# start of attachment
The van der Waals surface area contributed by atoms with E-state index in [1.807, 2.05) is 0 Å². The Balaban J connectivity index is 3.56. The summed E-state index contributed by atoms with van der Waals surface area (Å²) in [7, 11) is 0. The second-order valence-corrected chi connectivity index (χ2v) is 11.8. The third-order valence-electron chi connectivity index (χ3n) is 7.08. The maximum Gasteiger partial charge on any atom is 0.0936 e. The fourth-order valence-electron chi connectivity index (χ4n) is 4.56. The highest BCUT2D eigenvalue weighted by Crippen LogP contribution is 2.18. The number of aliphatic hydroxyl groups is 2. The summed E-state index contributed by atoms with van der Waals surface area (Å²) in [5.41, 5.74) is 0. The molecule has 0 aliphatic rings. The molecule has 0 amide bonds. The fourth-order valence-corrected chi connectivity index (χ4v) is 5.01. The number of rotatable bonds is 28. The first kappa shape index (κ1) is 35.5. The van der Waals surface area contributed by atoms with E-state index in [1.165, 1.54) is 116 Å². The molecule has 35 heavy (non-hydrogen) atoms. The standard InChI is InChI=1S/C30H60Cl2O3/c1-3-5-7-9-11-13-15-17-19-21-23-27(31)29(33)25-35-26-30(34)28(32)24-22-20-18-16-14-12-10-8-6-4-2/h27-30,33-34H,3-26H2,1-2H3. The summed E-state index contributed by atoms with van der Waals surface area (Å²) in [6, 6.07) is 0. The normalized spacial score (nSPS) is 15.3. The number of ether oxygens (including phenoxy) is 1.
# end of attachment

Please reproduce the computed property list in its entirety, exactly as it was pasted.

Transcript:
The van der Waals surface area contributed by atoms with E-state index in [1.807, 2.05) is 0 Å². The Balaban J connectivity index is 3.56. The summed E-state index contributed by atoms with van der Waals surface area (Å²) in [7, 11) is 0. The second-order valence-corrected chi connectivity index (χ2v) is 11.8. The third-order valence-electron chi connectivity index (χ3n) is 7.08. The maximum Gasteiger partial charge on any atom is 0.0936 e. The fourth-order valence-electron chi connectivity index (χ4n) is 4.56. The highest BCUT2D eigenvalue weighted by Crippen LogP contribution is 2.18. The number of aliphatic hydroxyl groups is 2. The summed E-state index contributed by atoms with van der Waals surface area (Å²) in [5.41, 5.74) is 0. The molecule has 0 aliphatic rings. The molecule has 0 amide bonds. The fourth-order valence-corrected chi connectivity index (χ4v) is 5.01. The number of rotatable bonds is 28. The first kappa shape index (κ1) is 35.5. The van der Waals surface area contributed by atoms with E-state index in [1.165, 1.54) is 116 Å². The molecule has 35 heavy (non-hydrogen) atoms. The standard InChI is InChI=1S/C30H60Cl2O3/c1-3-5-7-9-11-13-15-17-19-21-23-27(31)29(33)25-35-26-30(34)28(32)24-22-20-18-16-14-12-10-8-6-4-2/h27-30,33-34H,3-26H2,1-2H3. The summed E-state index contributed by atoms with van der Waals surface area (Å²) in [6, 6.07) is 0. The normalized spacial score (nSPS) is 15.3. The number of ether oxygens (including phenoxy) is 1.